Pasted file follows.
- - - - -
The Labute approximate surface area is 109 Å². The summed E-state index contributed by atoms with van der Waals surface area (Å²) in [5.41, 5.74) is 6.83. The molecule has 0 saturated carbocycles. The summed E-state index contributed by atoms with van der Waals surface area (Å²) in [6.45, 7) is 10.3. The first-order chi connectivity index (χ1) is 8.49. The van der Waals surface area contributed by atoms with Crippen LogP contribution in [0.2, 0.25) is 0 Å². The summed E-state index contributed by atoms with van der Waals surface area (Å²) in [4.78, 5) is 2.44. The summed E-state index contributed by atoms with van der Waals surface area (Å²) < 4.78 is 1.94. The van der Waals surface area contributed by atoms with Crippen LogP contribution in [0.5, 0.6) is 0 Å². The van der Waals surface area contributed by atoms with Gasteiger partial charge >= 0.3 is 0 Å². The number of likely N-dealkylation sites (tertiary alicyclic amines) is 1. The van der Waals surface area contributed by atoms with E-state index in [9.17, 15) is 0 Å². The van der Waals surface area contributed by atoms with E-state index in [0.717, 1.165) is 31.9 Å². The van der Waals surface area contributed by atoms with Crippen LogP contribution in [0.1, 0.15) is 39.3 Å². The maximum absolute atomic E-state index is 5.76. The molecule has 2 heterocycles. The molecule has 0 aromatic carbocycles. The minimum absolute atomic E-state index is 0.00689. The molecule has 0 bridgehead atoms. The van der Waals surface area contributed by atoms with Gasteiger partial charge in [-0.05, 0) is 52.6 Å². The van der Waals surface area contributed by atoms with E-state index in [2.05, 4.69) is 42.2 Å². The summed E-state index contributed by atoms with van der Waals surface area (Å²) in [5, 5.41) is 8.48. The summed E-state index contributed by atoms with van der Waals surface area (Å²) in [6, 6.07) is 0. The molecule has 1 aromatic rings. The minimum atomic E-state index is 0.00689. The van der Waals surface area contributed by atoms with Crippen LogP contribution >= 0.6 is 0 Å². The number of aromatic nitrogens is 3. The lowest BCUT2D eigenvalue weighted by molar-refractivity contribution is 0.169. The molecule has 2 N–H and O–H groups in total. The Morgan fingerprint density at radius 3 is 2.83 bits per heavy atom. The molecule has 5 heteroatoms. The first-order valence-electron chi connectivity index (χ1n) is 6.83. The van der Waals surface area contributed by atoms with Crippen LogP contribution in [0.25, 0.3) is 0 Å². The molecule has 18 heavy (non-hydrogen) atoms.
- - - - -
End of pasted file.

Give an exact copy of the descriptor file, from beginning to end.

The Labute approximate surface area is 109 Å². The summed E-state index contributed by atoms with van der Waals surface area (Å²) in [5.41, 5.74) is 6.83. The molecule has 0 saturated carbocycles. The summed E-state index contributed by atoms with van der Waals surface area (Å²) in [6.45, 7) is 10.3. The first-order chi connectivity index (χ1) is 8.49. The van der Waals surface area contributed by atoms with Crippen LogP contribution in [0.2, 0.25) is 0 Å². The summed E-state index contributed by atoms with van der Waals surface area (Å²) in [4.78, 5) is 2.44. The summed E-state index contributed by atoms with van der Waals surface area (Å²) < 4.78 is 1.94. The van der Waals surface area contributed by atoms with Crippen LogP contribution in [0.5, 0.6) is 0 Å². The van der Waals surface area contributed by atoms with Gasteiger partial charge >= 0.3 is 0 Å². The number of likely N-dealkylation sites (tertiary alicyclic amines) is 1. The van der Waals surface area contributed by atoms with E-state index in [9.17, 15) is 0 Å². The van der Waals surface area contributed by atoms with E-state index in [0.717, 1.165) is 31.9 Å². The van der Waals surface area contributed by atoms with Crippen LogP contribution in [0.1, 0.15) is 39.3 Å². The maximum absolute atomic E-state index is 5.76. The molecule has 2 heterocycles. The molecule has 0 aromatic carbocycles. The minimum absolute atomic E-state index is 0.00689. The molecule has 0 bridgehead atoms. The van der Waals surface area contributed by atoms with Gasteiger partial charge in [-0.05, 0) is 52.6 Å². The van der Waals surface area contributed by atoms with E-state index in [2.05, 4.69) is 42.2 Å². The summed E-state index contributed by atoms with van der Waals surface area (Å²) in [5, 5.41) is 8.48. The summed E-state index contributed by atoms with van der Waals surface area (Å²) in [6, 6.07) is 0. The molecule has 1 aromatic rings. The minimum atomic E-state index is 0.00689. The van der Waals surface area contributed by atoms with Crippen LogP contribution >= 0.6 is 0 Å². The number of aromatic nitrogens is 3. The lowest BCUT2D eigenvalue weighted by molar-refractivity contribution is 0.169. The molecule has 2 N–H and O–H groups in total. The Morgan fingerprint density at radius 3 is 2.83 bits per heavy atom. The molecule has 5 heteroatoms. The first-order valence-electron chi connectivity index (χ1n) is 6.83. The van der Waals surface area contributed by atoms with Crippen LogP contribution in [0.25, 0.3) is 0 Å². The molecule has 18 heavy (non-hydrogen) atoms.